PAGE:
Patricia’s acceptance speech is posted at The Nation site. From it:

People ask me, Why pour so much energy into protecting science education? Why not fight for literacy generally or any of a thousand other educational issues? I have two answers. One is easy: I know about evolution, so it makes sense that I would work on what I know best. The second is harder to grasp. And that is that freedom of religion is the bedrock foundation of liberty in this country. If we allow certain special-interest religious groups to co-opt the public school science classroom, to use it as a vehicle for converting children to religious views their parents don’t hold, if we allow them to spout outright lies about the nature and content of science, what do we really have left? If you can lie about science and get away with it, you can lie about anything. (bolding added)

That’s why we do this stuff.


I can’t help myself

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DI flak Jonathan Witt has posted yet another attempt to undermine Judge Jones’ ruling in Kitzmiller. It’s as weak as the DI’s previous 13,582,196 tries. I’ve written a full fisking of his post at Dispatches from the Culture Wars. Comments may be left there.

Animalcules 1.8

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A new edition of Animalcules, the carnival of all things microbial, is up at Aetiology. Lots of good posts, including one on endogenous retroviruses that may be of particular interest to the group here.

I'm going to link to a post on Uncommon Descent. I try to avoid that, because I think it is a vile harbor of malign idiocy, but Dembski has just put up something that I think is merely sincerely ignorant. That's worth correcting. It also highlights the deficiencies of Dembski's understanding of biology.

Dembski makes a strange argument for ID on the basis of a certain class of experiments in developmental biology.

Continue reading "It's called development, Mr Dembski" (on Pharyngula)

It's true: the Minnesota Senate has passed a modification to an education bill that would prohibit the teaching of intelligent design.

16.12 Sec. 4. Minnesota Statutes 2004, section 120B.021, is amended by adding a
16.13 subdivision to read:
16.14 Subd. 2a. Curriculum. Notwithstanding any law to the contrary, the Department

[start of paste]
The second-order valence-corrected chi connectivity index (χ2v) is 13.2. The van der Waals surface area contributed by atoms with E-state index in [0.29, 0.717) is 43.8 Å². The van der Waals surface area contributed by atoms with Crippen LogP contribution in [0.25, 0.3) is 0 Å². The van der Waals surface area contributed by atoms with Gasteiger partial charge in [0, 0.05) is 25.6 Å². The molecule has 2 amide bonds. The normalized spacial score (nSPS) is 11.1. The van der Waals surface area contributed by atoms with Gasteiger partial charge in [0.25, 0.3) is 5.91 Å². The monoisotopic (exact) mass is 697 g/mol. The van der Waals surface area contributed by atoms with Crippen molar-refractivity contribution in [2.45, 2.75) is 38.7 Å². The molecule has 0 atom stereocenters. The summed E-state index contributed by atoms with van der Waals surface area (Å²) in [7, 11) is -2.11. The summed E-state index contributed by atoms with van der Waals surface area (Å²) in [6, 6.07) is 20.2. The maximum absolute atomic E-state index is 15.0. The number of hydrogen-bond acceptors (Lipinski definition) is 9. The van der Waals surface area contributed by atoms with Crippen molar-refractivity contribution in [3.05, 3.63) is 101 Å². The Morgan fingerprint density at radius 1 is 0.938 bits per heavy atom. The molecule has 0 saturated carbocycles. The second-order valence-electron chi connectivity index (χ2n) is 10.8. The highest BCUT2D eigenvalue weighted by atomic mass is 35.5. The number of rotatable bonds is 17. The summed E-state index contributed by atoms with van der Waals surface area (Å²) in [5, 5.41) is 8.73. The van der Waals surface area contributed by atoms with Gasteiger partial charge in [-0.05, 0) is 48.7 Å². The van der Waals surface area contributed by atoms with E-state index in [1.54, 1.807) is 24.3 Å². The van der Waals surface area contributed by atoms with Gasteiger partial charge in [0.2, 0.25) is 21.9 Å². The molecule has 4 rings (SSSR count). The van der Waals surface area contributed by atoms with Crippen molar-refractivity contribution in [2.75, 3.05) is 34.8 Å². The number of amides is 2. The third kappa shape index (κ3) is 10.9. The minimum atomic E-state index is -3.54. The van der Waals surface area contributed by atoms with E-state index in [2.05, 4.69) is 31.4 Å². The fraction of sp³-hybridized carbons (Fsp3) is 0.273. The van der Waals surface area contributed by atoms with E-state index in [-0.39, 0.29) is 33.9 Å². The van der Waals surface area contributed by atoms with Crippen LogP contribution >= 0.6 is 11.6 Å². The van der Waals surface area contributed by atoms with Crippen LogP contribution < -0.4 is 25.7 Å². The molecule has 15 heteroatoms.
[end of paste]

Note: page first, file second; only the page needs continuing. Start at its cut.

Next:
16.15 of Education, a charter school, and a school district are prohibited from utilizing a
16.16 nonscientifically based curriculum, such as intelligent design, to meet the required science
16.17 academic standards under this section.

This is not a law yet, and I don't expect it will be. The senate version of the bill has to be reconciled with the house version, and the house version does not include this addendum. It will probably vanish without comment.

I have mixed feelings about it. It's reasonable to expect that science requirements cannot be met by non-science curricula, and on that principle, the limitation is reasonable. However, I don't like the idea of politicians with little training in the subject trying to dictate what is and isn't science. Just say that a course should address the content specified by the state science standards, which were written by a committee of citizen educators and scientists, rather than trying to specify details by way of legal statutes.

Besides, maybe the intelligent design crowd will get off their butts and do experiments and develop evidence that actually makes their wild-ass guess scientific, and then this law would look awfully silly.

(Yeah, I'm smirking cynically and laughing as I write that.)

by Kevin Padian, Professor, Department of Integrative Biology; Curator, Museum of Paleontology; University of California at Berkeley.

Last Tuesday William Dembski began posting diatribes on his weblog accusing me of racism. He based them on a second- or third-hand report that he received from one of his acolytes who got the basic facts wrong. Dembski didn’t bother to check them before jumping to his accusation.

But worse things have happened in the world. I could have responded to Dembski immediately, because I was sure of my facts, and I’m happy to stand on my record. But I wanted to wait until I could get a tape of the talk, and to be sure that no one could reasonably interpret my comments as Dembski and his acolytes did.

That took until Friday afternoon, at which point I immediately sent an e-mail to Dembski’s Discovery Institute address. On Monday morning I received an apology from him, which he posted on his website. I consider the matter closed.

However, I would like to clarify the record on several additional points that have come up:

A couple of weeks ago (May 4, 2006) I attended a panel discussion hosted by the Kansas City Press Club entitled “Intelligent Design, Intelligent Media: Is Coverage Accurate.” Panelists included Kansas Board of Education chair Steve Abrams, Kansas State Department of Education Director of Communications David Awbrey, and three reporters, Dave Hellings of the KC Star, Toby Cook of WDAF-TV and Ben Embry of KCUR-FM. Derek Donovan, Reader’s Representative for the KC Star, was the moderator.